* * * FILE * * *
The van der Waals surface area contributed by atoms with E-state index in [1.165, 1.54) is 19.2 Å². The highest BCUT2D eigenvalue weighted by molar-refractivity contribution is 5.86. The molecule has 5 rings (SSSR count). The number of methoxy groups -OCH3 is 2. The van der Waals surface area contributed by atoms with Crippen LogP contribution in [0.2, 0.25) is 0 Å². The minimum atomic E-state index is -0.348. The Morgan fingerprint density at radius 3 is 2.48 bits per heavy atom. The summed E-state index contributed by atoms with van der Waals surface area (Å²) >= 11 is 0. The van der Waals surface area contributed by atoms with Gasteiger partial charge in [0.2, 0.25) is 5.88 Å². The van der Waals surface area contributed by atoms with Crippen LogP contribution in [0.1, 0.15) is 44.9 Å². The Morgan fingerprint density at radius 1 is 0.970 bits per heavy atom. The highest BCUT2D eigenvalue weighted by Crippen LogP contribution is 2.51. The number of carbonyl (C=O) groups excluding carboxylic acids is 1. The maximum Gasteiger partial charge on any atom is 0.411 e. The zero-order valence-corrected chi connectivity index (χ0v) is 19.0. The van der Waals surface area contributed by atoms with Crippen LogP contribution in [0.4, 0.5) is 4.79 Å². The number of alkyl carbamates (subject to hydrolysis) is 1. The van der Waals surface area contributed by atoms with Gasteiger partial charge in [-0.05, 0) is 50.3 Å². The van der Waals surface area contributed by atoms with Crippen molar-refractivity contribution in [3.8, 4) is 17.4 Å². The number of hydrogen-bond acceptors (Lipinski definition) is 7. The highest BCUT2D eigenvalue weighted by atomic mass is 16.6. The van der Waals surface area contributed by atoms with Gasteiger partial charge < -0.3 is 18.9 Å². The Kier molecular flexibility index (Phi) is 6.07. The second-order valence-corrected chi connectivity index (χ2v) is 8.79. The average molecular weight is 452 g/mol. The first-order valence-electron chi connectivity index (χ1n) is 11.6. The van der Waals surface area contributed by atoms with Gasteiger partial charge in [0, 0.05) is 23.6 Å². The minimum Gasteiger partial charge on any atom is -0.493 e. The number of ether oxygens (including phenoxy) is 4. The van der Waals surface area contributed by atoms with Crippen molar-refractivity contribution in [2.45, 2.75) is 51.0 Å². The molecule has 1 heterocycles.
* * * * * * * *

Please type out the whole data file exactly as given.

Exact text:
The van der Waals surface area contributed by atoms with E-state index in [1.165, 1.54) is 19.2 Å². The highest BCUT2D eigenvalue weighted by molar-refractivity contribution is 5.86. The molecule has 5 rings (SSSR count). The number of methoxy groups -OCH3 is 2. The van der Waals surface area contributed by atoms with Crippen LogP contribution in [0.2, 0.25) is 0 Å². The minimum atomic E-state index is -0.348. The Morgan fingerprint density at radius 3 is 2.48 bits per heavy atom. The summed E-state index contributed by atoms with van der Waals surface area (Å²) >= 11 is 0. The van der Waals surface area contributed by atoms with Gasteiger partial charge in [0.2, 0.25) is 5.88 Å². The van der Waals surface area contributed by atoms with Crippen LogP contribution in [0.1, 0.15) is 44.9 Å². The Morgan fingerprint density at radius 1 is 0.970 bits per heavy atom. The highest BCUT2D eigenvalue weighted by Crippen LogP contribution is 2.51. The number of carbonyl (C=O) groups excluding carboxylic acids is 1. The maximum Gasteiger partial charge on any atom is 0.411 e. The zero-order valence-corrected chi connectivity index (χ0v) is 19.0. The van der Waals surface area contributed by atoms with Crippen LogP contribution in [0.4, 0.5) is 4.79 Å². The number of alkyl carbamates (subject to hydrolysis) is 1. The van der Waals surface area contributed by atoms with Gasteiger partial charge in [-0.05, 0) is 50.3 Å². The van der Waals surface area contributed by atoms with Crippen molar-refractivity contribution in [3.8, 4) is 17.4 Å². The number of hydrogen-bond acceptors (Lipinski definition) is 7. The highest BCUT2D eigenvalue weighted by atomic mass is 16.6. The van der Waals surface area contributed by atoms with Gasteiger partial charge < -0.3 is 18.9 Å². The Kier molecular flexibility index (Phi) is 6.07. The second-order valence-corrected chi connectivity index (χ2v) is 8.79. The average molecular weight is 452 g/mol. The first-order valence-electron chi connectivity index (χ1n) is 11.6. The van der Waals surface area contributed by atoms with Gasteiger partial charge in [0, 0.05) is 23.6 Å². The minimum Gasteiger partial charge on any atom is -0.493 e. The number of ether oxygens (including phenoxy) is 4. The van der Waals surface area contributed by atoms with Crippen molar-refractivity contribution in [2.45, 2.75) is 51.0 Å². The molecule has 1 heterocycles.